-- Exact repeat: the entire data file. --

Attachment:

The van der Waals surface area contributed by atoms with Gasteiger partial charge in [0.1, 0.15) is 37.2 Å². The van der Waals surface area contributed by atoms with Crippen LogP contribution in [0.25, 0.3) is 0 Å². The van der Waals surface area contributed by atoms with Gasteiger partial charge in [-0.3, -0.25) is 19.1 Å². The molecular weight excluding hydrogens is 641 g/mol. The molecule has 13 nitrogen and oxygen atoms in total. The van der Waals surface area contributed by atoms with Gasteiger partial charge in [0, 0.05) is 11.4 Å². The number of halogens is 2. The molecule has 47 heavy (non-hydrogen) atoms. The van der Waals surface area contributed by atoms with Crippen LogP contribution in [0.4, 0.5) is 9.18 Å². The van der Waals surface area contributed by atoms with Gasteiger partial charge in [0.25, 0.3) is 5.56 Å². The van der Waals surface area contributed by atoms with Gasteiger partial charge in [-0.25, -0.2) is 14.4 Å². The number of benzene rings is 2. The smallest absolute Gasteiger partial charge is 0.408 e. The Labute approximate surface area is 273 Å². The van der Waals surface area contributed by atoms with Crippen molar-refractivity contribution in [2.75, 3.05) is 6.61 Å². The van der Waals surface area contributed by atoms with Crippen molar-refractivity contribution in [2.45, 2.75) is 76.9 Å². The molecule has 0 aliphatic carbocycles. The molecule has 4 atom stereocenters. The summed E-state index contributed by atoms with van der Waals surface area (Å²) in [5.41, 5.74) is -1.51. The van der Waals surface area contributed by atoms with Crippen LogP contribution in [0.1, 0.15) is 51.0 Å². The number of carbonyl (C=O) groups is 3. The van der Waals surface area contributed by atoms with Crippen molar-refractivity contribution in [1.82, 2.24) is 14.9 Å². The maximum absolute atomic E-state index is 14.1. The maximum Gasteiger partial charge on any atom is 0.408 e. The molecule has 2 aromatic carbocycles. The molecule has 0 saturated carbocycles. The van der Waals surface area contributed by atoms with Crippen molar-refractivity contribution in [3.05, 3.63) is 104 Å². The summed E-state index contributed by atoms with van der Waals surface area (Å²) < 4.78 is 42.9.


The van der Waals surface area contributed by atoms with Gasteiger partial charge in [0.1, 0.15) is 37.2 Å². The van der Waals surface area contributed by atoms with Crippen LogP contribution in [0.25, 0.3) is 0 Å². The van der Waals surface area contributed by atoms with Gasteiger partial charge in [-0.3, -0.25) is 19.1 Å². The molecular weight excluding hydrogens is 641 g/mol. The molecule has 13 nitrogen and oxygen atoms in total. The van der Waals surface area contributed by atoms with Gasteiger partial charge in [0, 0.05) is 11.4 Å². The number of halogens is 2. The molecule has 47 heavy (non-hydrogen) atoms. The van der Waals surface area contributed by atoms with Crippen LogP contribution in [0.4, 0.5) is 9.18 Å². The van der Waals surface area contributed by atoms with Gasteiger partial charge in [0.25, 0.3) is 5.56 Å². The van der Waals surface area contributed by atoms with Gasteiger partial charge in [-0.25, -0.2) is 14.4 Å². The number of benzene rings is 2. The smallest absolute Gasteiger partial charge is 0.408 e. The Labute approximate surface area is 273 Å². The van der Waals surface area contributed by atoms with Crippen molar-refractivity contribution in [2.75, 3.05) is 6.61 Å². The van der Waals surface area contributed by atoms with Crippen molar-refractivity contribution in [2.45, 2.75) is 76.9 Å². The molecule has 0 aliphatic carbocycles. The molecule has 4 atom stereocenters. The summed E-state index contributed by atoms with van der Waals surface area (Å²) in [5.41, 5.74) is -1.51. The van der Waals surface area contributed by atoms with Crippen LogP contribution in [0.1, 0.15) is 51.0 Å². The number of carbonyl (C=O) groups is 3. The van der Waals surface area contributed by atoms with Crippen molar-refractivity contribution in [1.82, 2.24) is 14.9 Å². The maximum absolute atomic E-state index is 14.1. The maximum Gasteiger partial charge on any atom is 0.408 e. The molecule has 2 aromatic carbocycles. The molecule has 0 saturated carbocycles. The van der Waals surface area contributed by atoms with Crippen molar-refractivity contribution in [3.05, 3.63) is 104 Å². The summed E-state index contributed by atoms with van der Waals surface area (Å²) < 4.78 is 42.9.